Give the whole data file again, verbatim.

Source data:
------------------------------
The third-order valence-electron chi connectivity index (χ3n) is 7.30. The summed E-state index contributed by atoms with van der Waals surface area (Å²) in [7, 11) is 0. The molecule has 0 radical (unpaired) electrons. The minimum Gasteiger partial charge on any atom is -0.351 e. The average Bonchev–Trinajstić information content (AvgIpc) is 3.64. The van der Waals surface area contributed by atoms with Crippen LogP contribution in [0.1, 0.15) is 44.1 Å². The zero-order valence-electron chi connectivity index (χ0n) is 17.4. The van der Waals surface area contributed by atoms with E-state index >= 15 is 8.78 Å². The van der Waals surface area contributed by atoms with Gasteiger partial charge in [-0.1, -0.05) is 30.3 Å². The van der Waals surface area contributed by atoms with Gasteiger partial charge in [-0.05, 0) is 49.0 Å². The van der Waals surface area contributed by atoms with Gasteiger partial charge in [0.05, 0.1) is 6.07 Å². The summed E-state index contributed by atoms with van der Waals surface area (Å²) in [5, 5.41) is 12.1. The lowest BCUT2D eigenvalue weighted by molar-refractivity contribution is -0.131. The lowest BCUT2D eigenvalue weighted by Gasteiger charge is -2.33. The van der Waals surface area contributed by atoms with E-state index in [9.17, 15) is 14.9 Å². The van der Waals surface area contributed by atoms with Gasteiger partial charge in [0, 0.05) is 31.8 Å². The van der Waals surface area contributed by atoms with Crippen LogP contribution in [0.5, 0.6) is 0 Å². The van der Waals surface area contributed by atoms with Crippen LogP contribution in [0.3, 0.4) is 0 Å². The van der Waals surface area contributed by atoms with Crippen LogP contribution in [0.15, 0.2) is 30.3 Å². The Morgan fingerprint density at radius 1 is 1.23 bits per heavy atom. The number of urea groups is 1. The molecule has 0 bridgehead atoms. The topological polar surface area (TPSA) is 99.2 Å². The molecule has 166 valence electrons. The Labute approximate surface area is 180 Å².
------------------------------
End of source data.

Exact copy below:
The third-order valence-electron chi connectivity index (χ3n) is 7.30. The summed E-state index contributed by atoms with van der Waals surface area (Å²) in [7, 11) is 0. The molecule has 0 radical (unpaired) electrons. The minimum Gasteiger partial charge on any atom is -0.351 e. The average Bonchev–Trinajstić information content (AvgIpc) is 3.64. The van der Waals surface area contributed by atoms with Crippen LogP contribution in [0.1, 0.15) is 44.1 Å². The zero-order valence-electron chi connectivity index (χ0n) is 17.4. The van der Waals surface area contributed by atoms with E-state index >= 15 is 8.78 Å². The van der Waals surface area contributed by atoms with Gasteiger partial charge in [-0.1, -0.05) is 30.3 Å². The van der Waals surface area contributed by atoms with Gasteiger partial charge in [-0.05, 0) is 49.0 Å². The van der Waals surface area contributed by atoms with Gasteiger partial charge in [0.05, 0.1) is 6.07 Å². The summed E-state index contributed by atoms with van der Waals surface area (Å²) in [5, 5.41) is 12.1. The lowest BCUT2D eigenvalue weighted by molar-refractivity contribution is -0.131. The lowest BCUT2D eigenvalue weighted by Gasteiger charge is -2.33. The van der Waals surface area contributed by atoms with E-state index in [9.17, 15) is 14.9 Å². The van der Waals surface area contributed by atoms with Gasteiger partial charge in [0, 0.05) is 31.8 Å². The van der Waals surface area contributed by atoms with Crippen LogP contribution in [0.5, 0.6) is 0 Å². The van der Waals surface area contributed by atoms with Crippen LogP contribution in [0.3, 0.4) is 0 Å². The van der Waals surface area contributed by atoms with Crippen LogP contribution in [0.15, 0.2) is 30.3 Å². The Morgan fingerprint density at radius 1 is 1.23 bits per heavy atom. The number of urea groups is 1. The molecule has 0 bridgehead atoms. The topological polar surface area (TPSA) is 99.2 Å². The molecule has 166 valence electrons. The Labute approximate surface area is 180 Å².